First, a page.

Malicious mobile code related experiments with an extensible network simulator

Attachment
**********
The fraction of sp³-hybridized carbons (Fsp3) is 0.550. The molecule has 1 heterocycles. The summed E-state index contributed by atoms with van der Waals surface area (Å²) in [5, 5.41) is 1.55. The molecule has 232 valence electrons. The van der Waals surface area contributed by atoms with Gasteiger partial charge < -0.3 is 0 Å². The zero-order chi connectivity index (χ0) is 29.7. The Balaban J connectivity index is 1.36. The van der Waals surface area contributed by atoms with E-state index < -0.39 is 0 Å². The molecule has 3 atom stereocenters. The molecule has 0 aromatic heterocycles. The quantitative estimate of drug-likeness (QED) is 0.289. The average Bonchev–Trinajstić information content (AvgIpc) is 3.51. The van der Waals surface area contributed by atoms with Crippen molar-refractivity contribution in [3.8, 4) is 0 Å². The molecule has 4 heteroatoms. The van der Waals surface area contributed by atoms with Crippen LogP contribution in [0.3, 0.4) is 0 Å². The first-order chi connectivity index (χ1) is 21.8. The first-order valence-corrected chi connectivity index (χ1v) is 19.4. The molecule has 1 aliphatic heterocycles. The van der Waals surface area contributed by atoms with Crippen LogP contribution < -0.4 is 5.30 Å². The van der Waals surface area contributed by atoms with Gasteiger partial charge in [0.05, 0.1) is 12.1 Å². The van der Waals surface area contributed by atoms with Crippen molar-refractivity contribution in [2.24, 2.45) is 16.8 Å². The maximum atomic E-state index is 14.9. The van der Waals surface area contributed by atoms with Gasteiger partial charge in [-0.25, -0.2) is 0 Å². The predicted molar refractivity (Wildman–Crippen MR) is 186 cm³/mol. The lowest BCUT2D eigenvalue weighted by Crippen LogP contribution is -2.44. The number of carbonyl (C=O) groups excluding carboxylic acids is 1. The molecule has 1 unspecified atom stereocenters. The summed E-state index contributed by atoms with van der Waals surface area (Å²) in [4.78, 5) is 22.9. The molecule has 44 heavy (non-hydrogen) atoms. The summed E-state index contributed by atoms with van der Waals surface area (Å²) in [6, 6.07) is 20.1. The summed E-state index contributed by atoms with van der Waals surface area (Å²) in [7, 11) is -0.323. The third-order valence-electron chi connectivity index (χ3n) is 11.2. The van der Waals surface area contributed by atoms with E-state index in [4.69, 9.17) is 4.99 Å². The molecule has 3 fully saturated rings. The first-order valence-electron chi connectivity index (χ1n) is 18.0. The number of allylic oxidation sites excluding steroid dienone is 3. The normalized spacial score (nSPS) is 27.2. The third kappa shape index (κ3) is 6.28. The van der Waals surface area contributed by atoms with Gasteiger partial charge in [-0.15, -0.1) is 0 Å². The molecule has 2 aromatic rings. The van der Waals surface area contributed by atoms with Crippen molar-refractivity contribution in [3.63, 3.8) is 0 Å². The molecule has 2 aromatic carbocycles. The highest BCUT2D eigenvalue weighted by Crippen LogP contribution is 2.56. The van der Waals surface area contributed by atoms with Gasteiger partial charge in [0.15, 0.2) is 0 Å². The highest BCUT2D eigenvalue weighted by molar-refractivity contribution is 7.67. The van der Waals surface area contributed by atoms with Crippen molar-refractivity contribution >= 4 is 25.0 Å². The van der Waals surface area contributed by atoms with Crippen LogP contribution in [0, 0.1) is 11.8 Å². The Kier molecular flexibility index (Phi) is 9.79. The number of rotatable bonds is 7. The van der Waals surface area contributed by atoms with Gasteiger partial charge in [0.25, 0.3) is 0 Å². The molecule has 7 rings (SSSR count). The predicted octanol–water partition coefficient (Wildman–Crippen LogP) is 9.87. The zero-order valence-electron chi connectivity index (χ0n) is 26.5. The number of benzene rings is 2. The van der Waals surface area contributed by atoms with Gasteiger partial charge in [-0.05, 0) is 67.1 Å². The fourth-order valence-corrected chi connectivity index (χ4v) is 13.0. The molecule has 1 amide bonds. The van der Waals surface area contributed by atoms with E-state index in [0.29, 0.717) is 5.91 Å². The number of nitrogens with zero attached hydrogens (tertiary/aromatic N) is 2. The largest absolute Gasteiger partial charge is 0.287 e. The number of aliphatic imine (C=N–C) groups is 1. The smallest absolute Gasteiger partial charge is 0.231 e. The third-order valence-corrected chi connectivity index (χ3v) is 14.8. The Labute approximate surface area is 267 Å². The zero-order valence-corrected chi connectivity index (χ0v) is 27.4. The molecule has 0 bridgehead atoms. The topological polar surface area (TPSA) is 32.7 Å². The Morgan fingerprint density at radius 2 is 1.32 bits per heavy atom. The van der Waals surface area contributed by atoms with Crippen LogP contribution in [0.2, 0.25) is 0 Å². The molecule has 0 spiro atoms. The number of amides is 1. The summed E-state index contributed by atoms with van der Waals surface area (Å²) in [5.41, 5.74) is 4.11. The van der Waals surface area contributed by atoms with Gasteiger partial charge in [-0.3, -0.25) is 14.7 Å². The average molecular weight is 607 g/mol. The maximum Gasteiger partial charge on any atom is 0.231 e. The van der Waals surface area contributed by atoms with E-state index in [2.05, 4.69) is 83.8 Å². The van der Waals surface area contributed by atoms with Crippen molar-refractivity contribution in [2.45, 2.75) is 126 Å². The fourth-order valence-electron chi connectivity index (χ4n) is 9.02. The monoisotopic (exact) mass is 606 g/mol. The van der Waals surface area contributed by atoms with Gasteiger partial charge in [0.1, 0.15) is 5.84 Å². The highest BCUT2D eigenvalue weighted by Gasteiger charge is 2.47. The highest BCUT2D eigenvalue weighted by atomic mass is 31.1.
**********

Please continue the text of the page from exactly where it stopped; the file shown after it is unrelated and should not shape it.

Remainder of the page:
The automated spread of worms such as Code-Red, SQL/Slammer, and Nimda have caused costly problems to computers connected to the Internet. Even users whose machines were not vulnerable to these threats suffered a loss of productivity and experienced great frustration as connectivity and network traffic were negatively impacted during outbreaks. Although the number of new worm attacks reported in the media seems to be declining, it is vital that researchers study the effects of malicious code on the global network to understand how to defend against future threats. The choice of system for studying the spread of worms and viruses in this work was Hephaestus, a discrete-event network simulator, developed during the course of this dissertation. Several experiments on self-replicating malicious computer code including the validation of the simulator through a study of the spread of Code-Red, efficiently defending against email-based worms, and distributing policy information in an enterprise network have been performed. This dissertation reports the results of these experiments as well as a theoretical insight concerning spread metrics and how the damage caused by malicious code should be measured.